How to Incorporate Cooking in Your Classroom

by Patricia Dietz

Children are naturally curious and love hands-on learning through multiple senses. A great way to encourage more hands-on learning is through cooking in the classroom. Cooking with young children has many benefits for early learning and development, such as fostering early math skills, increasing fine motor skills, developing language and literacy development, engaging the senses, promoting healthy eating, and connecting cultures. Here are some tips and recipe ideas to help you get started with cooking in your classroom.

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New Approaches to Holiday Celebrations

by Teresa Narey

The month of December can feel like a whirlwind. As educators, we often think about how to approach holidays in our classrooms this time of year. Three major holidays are highlighted this month—Christmas, Kwanzaa, and Hanukkah—but culturally, we know that so much more is at play in the lives of the children in our care and in the world at large. If all of the children in your setting celebrate the same December holiday, then you may simply embrace it and move along. However, for more diverse groups, it may be a struggle to know what to do—to know what families would like for you to do. Before promoting any holiday in your setting, it is best to talk with families and caregivers about their preferences. You might also consider taking an anti-bias education approach, which seeks to promote fairness and inclusion in school settings by offering alternative and informed approaches to celebrating mainstream holidays. Here are 5 examples to consider: Continue reading

Welcoming Immigrant and Refugee Families to Your Setting

by Teresa Narey

Across the country, many families settle in on the fourth Thursday of November to commemorate Thanksgiving. It’s a time to express gratitude for the many joys that have brought comfort to our lives and to bond with family. For many, Thanksgiving is a time to welcome guests, old and new, and to even extend support to those in need. Though issues regarding immigration and refugee resettlement are challenging and yet to be resolved in our country, early childhood educators across the nation have welcomed immigrant and refugee families to their settings. They have been tasked with learning and teaching new languages, customs, and habits in an effort to build trust and community. Continue reading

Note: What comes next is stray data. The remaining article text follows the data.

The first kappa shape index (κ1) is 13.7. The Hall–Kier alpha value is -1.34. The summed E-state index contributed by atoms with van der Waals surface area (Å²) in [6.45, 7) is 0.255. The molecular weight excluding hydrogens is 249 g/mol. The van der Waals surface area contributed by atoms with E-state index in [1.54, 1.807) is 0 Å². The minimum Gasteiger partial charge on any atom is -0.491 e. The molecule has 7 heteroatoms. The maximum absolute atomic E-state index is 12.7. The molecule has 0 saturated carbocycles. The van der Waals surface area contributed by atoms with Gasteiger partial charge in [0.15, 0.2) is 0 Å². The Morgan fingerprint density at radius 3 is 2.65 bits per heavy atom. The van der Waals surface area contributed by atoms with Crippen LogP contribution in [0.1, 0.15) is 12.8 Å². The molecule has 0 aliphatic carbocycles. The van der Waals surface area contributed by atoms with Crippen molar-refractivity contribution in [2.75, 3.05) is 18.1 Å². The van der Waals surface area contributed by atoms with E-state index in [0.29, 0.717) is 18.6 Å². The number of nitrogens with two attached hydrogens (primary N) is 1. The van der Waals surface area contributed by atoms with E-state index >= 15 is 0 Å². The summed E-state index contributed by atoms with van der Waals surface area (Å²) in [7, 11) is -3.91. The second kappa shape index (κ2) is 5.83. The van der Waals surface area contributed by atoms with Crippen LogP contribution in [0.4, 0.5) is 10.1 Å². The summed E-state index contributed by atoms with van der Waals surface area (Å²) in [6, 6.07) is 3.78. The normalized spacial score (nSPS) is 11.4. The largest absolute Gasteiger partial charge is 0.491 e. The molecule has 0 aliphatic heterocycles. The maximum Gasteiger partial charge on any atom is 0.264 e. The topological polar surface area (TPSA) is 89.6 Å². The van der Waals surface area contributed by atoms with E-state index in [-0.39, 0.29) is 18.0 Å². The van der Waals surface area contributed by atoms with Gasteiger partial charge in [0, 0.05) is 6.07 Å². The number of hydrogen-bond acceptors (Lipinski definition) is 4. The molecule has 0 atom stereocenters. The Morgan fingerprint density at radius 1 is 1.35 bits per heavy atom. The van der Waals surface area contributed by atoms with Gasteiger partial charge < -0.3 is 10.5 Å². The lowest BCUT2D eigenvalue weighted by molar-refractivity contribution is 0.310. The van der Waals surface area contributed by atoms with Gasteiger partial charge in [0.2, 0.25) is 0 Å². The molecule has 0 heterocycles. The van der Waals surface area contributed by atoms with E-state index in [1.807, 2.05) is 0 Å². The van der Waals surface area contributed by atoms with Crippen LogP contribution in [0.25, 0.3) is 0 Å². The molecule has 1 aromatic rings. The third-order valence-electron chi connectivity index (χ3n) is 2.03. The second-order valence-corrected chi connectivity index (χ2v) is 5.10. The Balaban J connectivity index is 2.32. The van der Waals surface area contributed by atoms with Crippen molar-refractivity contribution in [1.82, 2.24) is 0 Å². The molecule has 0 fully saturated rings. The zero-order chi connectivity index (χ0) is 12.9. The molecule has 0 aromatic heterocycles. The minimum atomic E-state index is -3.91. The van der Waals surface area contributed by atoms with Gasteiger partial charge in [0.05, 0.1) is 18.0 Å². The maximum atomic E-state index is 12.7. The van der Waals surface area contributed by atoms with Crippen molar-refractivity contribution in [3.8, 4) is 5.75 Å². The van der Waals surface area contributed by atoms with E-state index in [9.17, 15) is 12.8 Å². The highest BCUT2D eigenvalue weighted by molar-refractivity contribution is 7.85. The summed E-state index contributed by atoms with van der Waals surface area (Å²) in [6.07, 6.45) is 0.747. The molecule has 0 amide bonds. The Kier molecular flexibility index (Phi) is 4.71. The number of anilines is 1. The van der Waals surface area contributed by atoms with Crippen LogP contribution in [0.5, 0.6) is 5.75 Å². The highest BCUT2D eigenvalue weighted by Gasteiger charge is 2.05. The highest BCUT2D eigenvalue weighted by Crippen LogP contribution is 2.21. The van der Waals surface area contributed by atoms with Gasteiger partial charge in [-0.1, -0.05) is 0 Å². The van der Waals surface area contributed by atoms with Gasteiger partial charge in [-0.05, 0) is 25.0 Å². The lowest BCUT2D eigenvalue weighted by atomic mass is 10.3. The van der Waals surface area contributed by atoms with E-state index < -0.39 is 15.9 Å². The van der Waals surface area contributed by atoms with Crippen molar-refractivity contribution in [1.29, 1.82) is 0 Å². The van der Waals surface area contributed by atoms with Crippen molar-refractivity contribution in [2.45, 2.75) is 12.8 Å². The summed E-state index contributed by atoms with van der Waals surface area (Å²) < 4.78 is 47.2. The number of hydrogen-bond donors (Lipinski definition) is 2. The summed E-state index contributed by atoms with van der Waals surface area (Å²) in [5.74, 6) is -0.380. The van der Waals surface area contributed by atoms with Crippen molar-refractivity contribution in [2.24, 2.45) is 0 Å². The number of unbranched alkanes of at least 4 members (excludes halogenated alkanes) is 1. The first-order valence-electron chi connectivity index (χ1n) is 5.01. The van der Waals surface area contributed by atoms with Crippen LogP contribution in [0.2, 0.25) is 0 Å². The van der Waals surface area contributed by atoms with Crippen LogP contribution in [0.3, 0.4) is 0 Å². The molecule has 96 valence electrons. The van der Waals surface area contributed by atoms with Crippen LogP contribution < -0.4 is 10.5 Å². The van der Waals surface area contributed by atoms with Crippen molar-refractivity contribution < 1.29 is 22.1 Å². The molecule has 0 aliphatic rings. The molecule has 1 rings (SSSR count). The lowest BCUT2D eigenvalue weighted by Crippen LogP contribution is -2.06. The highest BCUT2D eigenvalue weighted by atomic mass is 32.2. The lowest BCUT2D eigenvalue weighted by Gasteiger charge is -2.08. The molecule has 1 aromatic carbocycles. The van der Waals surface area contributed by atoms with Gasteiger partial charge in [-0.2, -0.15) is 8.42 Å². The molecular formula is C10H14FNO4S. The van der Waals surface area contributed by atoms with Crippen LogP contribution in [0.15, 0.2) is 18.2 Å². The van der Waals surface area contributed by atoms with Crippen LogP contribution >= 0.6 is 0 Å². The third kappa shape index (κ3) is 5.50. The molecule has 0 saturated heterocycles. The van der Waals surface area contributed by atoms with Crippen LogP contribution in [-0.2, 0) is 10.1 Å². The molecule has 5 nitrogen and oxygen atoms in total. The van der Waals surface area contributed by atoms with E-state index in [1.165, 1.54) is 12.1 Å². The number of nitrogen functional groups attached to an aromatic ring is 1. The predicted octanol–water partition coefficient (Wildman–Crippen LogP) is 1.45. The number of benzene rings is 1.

Encouraging Self-Awareness and Personal Space

by Teresa Narey

Teaching children about personal space and fostering self-regulation is arguably an early childhood educator’s most important job. Research tells us that children with strong social/emotional skills have more positive relationships, are happier, and are more successful academically than children who exhibit social/emotional difficulties. Children who are mentally healthy are generally more self-aware, that is, they understand their own thoughts, feelings, and actions, and how those things affect other people. The more self-aware you are, the more you understand your impact on other people. How, then, do we help young children begin to think about boundaries and self-reflect? How can we support them in naming their emotions and overcoming challenges? Below are 6 simple activities to get you started.

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